Those who would deny patients a legal right to euthanasia or assisted suicide typically appeal to two arguments: Both are scare tactics, the rhetorical force of which exceeds their logical strength. It is, of course, easier to assert the existence of a slippery slope than to prove that it exists. Opponents of a legal right to die thus point to the Netherlands, for example, and note how the law permitting euthanasia and doctor-assisted suicide in that country has become steadily more permissive.
A refutation of some arguments against voluntary euthanasia 2. To assess if the Bill, if enacted, could be abused, it is useful to consider previous legislation.
There were significant measures in that Act to ensure that patients were not improperly coerced into euthanasia. Most of these measures seem to have been, incorporated in the Bill.
The Northern Territory law dictates that the patient must personally initiate the process, consider the options for treatment and palliative care, be psychologically assessed, sign a request, obtain second opinions, consider the effect on the family, use qualified interpreters if necessary and endure a cooling off period.
The patient can of course change their mind at any time and stop the process instantly. Additionally, detailed records must Refutation about euthanasia kept. Government regulations must be followed. The Coroner must be informed and has a statutory responsibility to report to the Attorney General and parliament any concern regarding the operation of the legislation.
To kill another without these conditions being fulfilled is to commit murder under the Northern Territory Criminal Code—penalty being mandatory life in prison. Consequently, such patients will be considered ineligible for euthanasia.
No worst-case scenario is impossible, but it is extremely unlikely that voluntary euthanasia legislation, such as that proposed by the Bill, could be abused. Nonetheless, a legislated regime must be preferable to the unregulated voluntary euthanasia activity that occurs now without any controls.
If the Bill is not enacted, that will mean that politicians are effectively sanctioning the illegal activities of the thousands of Australians, and hundreds of Canberrans, who have been importing, and will continue to import, illegal drugs.
This includes people who might not want voluntary euthanasia being encouraged to request it. This argument seems to be basically a catch-all for voluntary euthanasia opponents. The argument comes in a number of forms. First, there are concerns that those who are vulnerable, possibly the elderly, disabled, members of certain racial or ethnic groups, and the poor, will be under pressure to have euthanasia, possibly because these people might not have appropriate access to medical, psychological or palliative care services.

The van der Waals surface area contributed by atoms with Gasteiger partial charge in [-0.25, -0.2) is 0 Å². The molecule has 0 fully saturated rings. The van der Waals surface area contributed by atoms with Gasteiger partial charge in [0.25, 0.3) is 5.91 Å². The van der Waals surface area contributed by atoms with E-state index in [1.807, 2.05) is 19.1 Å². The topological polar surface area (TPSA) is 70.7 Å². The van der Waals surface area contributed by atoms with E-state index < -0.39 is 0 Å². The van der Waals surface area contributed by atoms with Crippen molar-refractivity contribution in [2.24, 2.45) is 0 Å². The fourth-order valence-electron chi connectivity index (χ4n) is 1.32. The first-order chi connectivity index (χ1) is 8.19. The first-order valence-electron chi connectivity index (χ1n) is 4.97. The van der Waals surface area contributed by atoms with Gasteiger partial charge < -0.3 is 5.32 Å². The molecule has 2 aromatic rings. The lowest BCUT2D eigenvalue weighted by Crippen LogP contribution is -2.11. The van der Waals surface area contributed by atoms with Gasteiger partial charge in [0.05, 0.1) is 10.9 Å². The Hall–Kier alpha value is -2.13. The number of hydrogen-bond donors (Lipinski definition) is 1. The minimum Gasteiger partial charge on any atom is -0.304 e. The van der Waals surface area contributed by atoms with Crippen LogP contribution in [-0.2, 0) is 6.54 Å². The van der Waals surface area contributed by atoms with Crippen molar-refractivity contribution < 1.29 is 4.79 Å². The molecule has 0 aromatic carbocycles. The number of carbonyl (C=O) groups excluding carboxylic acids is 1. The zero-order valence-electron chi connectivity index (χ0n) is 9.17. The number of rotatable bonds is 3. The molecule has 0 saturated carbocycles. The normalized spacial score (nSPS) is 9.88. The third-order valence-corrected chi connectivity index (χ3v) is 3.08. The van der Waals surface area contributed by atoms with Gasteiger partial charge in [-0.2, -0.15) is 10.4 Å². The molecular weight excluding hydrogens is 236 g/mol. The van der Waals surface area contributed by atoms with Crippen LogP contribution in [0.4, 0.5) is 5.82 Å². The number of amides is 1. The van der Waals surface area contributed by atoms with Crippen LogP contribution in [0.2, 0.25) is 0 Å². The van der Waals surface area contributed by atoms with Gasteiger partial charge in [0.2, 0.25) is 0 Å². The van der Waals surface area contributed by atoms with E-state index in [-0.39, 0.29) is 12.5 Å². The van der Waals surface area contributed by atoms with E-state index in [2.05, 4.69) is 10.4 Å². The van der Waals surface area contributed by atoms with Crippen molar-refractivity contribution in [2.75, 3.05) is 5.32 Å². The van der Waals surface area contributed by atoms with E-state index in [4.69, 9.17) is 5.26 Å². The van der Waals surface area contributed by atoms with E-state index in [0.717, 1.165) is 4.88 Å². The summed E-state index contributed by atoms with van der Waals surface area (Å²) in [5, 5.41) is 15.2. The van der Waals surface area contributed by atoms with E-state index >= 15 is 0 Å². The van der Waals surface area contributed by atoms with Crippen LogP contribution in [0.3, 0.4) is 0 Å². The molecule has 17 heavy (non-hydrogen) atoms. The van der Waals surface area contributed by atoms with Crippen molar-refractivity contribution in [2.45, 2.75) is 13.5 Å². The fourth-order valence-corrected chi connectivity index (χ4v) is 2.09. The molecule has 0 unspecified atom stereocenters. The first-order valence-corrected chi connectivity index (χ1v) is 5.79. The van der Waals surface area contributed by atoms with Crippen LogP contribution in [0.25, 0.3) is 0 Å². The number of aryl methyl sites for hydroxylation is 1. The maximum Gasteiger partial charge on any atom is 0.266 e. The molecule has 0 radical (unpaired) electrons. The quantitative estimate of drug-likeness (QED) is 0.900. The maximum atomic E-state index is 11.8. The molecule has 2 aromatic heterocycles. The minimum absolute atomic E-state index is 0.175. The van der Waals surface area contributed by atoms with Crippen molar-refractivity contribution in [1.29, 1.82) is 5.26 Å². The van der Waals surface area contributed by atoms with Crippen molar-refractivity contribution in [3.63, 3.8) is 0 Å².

Appropriate safeguards have been established in international legislation to mitigate this risk. Similar safeguards are in the Bill, involving three medical practitioners, one of whom is a qualified psychiatrist. It is improbable to imagine that a terminally ill person who wants to stay alive but feels compelled to request voluntary euthanasia because society is not supporting them or that they otherwise feel pressure could convince three medical practitioners that their decision to have euthanasia was made without pressure, coercion, or otherwise was not voluntary.
Second, an argument that has often been raised is that unscrupulous relatives, in attempting to rid themselves of a terminally ill parent or relative, will apply pressure to the terminally ill person to seek euthanasia.
Such a scenario is highly improbable. My experience is that loving relatives are distressed by the fact that their relative is terminally ill.
In this case their loved ones would literally be unloved. The safeguards noted above still apply.
The Bill draws the line.Euthanasia is the act of deliberately ending a life to relieve suffering. For example, a doctor who gave a patient with terminal cancer an overdose of muscle relaxants to end their life would be considered to have committed euthanasia.
A positive and correct valuation of human life will support decisively whether euthanasia or mercy killing is or should be moral, legal, and ethical. e-BOOKS. There is a lot of interest across the region for electronic or e-books, books in digital form that can be read from a dedicated e-book reader such as the .
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Thus the government team may have to argue in favour of voluntary euthanasia as a principle: it would not have to put forward a specific legislative proposal to implement euthanasia except, perhaps, to define the motion or demonstrate that regulating euthanasia is practical.
Constructive argumentation or refutation may be done first, and.